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Best Practices from Oracle Development's A‑Team

Part 2: Kerberos Authentication, RBAC and SAML identity propagation in OAG

Introduction

This post is the second one of a series by Andre Correa and Paulo Pereira on OAG (Oracle API Gateway).

The first post is found here. Check it out for use case background and the Kerberos authentication part.

Main Article

As mentioned, one of the requirements in our exercise was to authorize the user against a ROLE X URI matrix, called “Authorization Matrix”. In this post we’re looking at the second policy (Call ‘Perform Authorization’) in the overall flow:

KerberosPolicy2

Basically, “Perform Authorization” had to:

a. Obtain the authenticated user (authenticated by Kerberos);

b. Lookup the groups memberships in Active Directory;

c. For the requested URI, query a Database for the authorized roles for that URI in particular;

d. Check if any of the user groups (obtained from AD) is in the list returned by the DB query;

e. Authorize the user in case the check on the previous steps passes.

The OAG Policy we created looks like this:

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Policy Filters Description

1. Process Service Principal Name (script)

This is a script that obtains the authenticated user. Since it is authenticated via Kerberos, the authenticated user id comes in the format of a SPN, <SERVICE>/<USER_ID>@<DOMAIN_NAME>. However, all subsequent steps rely only on the <USER_ID> part of it. Hence, we wrote a script to parse OAG’s attribute “authentication.subject.id”, where it automatically writes an authenticated user id to.

Here’s our script.

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2. Retrieve User Groups from AD

Here we obtain the authenticated user’s AD groups. To do so, we used the “Retrieve Attributes from Directory Server” filter, who obtains current user’s memberOf attribute from Active Directory.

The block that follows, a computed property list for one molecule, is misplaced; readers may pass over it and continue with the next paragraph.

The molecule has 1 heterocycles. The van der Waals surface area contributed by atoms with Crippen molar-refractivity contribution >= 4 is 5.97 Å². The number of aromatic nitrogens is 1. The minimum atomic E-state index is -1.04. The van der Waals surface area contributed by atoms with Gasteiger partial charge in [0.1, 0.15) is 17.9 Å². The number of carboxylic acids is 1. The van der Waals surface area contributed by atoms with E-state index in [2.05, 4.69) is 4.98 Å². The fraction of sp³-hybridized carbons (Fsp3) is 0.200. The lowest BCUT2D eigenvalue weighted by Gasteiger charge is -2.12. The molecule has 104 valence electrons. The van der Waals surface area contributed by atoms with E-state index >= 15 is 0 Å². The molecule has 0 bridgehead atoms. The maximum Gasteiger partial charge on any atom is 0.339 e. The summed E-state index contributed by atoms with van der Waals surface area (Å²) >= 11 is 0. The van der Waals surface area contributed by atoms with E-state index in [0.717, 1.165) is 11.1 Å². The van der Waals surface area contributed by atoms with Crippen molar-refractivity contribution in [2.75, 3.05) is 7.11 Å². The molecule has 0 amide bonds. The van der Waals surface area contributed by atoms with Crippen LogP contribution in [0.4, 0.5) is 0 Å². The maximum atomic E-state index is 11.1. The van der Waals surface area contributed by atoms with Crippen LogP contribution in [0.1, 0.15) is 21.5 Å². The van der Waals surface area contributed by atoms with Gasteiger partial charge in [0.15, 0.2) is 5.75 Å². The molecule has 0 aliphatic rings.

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User data are put in OAG’s attribute “attribute.lookup.list”, a HashMap type of data structure. Within the HashMap, OAG keys the user groups values using the retrieved LDAP attribute name, memberOf.

3. Process Group DN

This is just another Scripting Language Filter to parse the result from the previous filter and obtain just the group name out of the retrieved DN (Distinguished Names).

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4. Retrieve Authorized Groups for URI

Here we connect to the Database, and run a SQL query to obtain the authorized groups for the requested URI. We used the “Retrieve Attributes from Database” filter to achieve this.

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The SQL query to retrieve the authorized roles uses OAG’s attribute “http.request.path” which is automatically created and populated  by OAG with the requested path.

The results of the query are stored in an attribute named after the column names of the SQL query statement, in this case, role_group. OAG adds the prefix “user.” to all attributes populated by the query, resulting in “user.role_group”, used in the next filter in the chain.

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5. Set Authorization Result (script)

At this point we have two sets of data, the user’s groups from AD and the authorized roles for this particular URI. We just need to check if one of the user’s groups are in the authorized roles set.

OAG has a filter specifically created for Authorization, called Attributes. We couldn’t make it work for the type of comparison we had to make. We also tried the “Compare Attributes” filter, but it is unable to check whether at least one element of a collection is contained in another collection.

Therefore, we wrote another script to loop through one of the sets and do the checking, again another Scripting Language Filter. Note that if the check passes, we set a custom attribute, “user.is.authorized” to true. This attribute is inspected in the next step to decide if user is granted access to the resource.

Obs: We could have simply returned false here and ended the circuit in case the user is not authorized.

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6. Compare Attribute

The last step is just a boolean evaluation, using the “Compare Attribute” filter. This is a simple filter where we have a few options to compare an attribute to a given value.

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The result of our authorization policy is a boolean value. If true, we move onto the next step, which is adding a SAML token to the outgoing SOAP message, discussed in the next post of this series. See you there.

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